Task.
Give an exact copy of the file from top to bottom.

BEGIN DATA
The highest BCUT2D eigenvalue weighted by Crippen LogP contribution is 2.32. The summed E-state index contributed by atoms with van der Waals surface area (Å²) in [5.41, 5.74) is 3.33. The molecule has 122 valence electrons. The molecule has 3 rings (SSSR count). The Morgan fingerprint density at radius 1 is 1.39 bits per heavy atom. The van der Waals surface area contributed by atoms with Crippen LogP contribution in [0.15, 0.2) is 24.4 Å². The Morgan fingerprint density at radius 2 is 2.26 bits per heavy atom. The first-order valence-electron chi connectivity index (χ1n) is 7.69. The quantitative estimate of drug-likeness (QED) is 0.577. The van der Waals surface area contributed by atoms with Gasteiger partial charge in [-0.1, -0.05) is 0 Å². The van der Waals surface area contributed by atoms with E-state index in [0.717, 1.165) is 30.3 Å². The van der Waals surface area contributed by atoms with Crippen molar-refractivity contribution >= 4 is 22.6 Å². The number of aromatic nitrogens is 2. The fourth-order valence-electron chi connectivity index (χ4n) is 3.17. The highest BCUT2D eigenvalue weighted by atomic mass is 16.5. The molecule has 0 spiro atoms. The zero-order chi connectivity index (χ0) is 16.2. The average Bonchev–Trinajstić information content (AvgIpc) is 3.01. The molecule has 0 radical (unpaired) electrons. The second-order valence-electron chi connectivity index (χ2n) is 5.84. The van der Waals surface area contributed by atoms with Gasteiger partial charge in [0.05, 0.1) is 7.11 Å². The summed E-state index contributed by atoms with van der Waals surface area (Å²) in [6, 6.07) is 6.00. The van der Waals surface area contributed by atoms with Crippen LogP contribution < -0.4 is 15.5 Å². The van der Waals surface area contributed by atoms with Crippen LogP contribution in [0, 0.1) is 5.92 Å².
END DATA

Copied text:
The highest BCUT2D eigenvalue weighted by Crippen LogP contribution is 2.32. The summed E-state index contributed by atoms with van der Waals surface area (Å²) in [5.41, 5.74) is 3.33. The molecule has 122 valence electrons. The molecule has 3 rings (SSSR count). The Morgan fingerprint density at radius 1 is 1.39 bits per heavy atom. The van der Waals surface area contributed by atoms with Crippen LogP contribution in [0.15, 0.2) is 24.4 Å². The Morgan fingerprint density at radius 2 is 2.26 bits per heavy atom. The first-order valence-electron chi connectivity index (χ1n) is 7.69. The quantitative estimate of drug-likeness (QED) is 0.577. The van der Waals surface area contributed by atoms with Gasteiger partial charge in [-0.1, -0.05) is 0 Å². The van der Waals surface area contributed by atoms with E-state index in [0.717, 1.165) is 30.3 Å². The van der Waals surface area contributed by atoms with Crippen molar-refractivity contribution >= 4 is 22.6 Å². The number of aromatic nitrogens is 2. The fourth-order valence-electron chi connectivity index (χ4n) is 3.17. The highest BCUT2D eigenvalue weighted by atomic mass is 16.5. The molecule has 0 spiro atoms. The zero-order chi connectivity index (χ0) is 16.2. The average Bonchev–Trinajstić information content (AvgIpc) is 3.01. The molecule has 0 radical (unpaired) electrons. The second-order valence-electron chi connectivity index (χ2n) is 5.84. The van der Waals surface area contributed by atoms with Gasteiger partial charge in [0.05, 0.1) is 7.11 Å². The summed E-state index contributed by atoms with van der Waals surface area (Å²) in [6, 6.07) is 6.00. The van der Waals surface area contributed by atoms with Crippen LogP contribution < -0.4 is 15.5 Å². The van der Waals surface area contributed by atoms with Crippen LogP contribution in [0, 0.1) is 5.92 Å².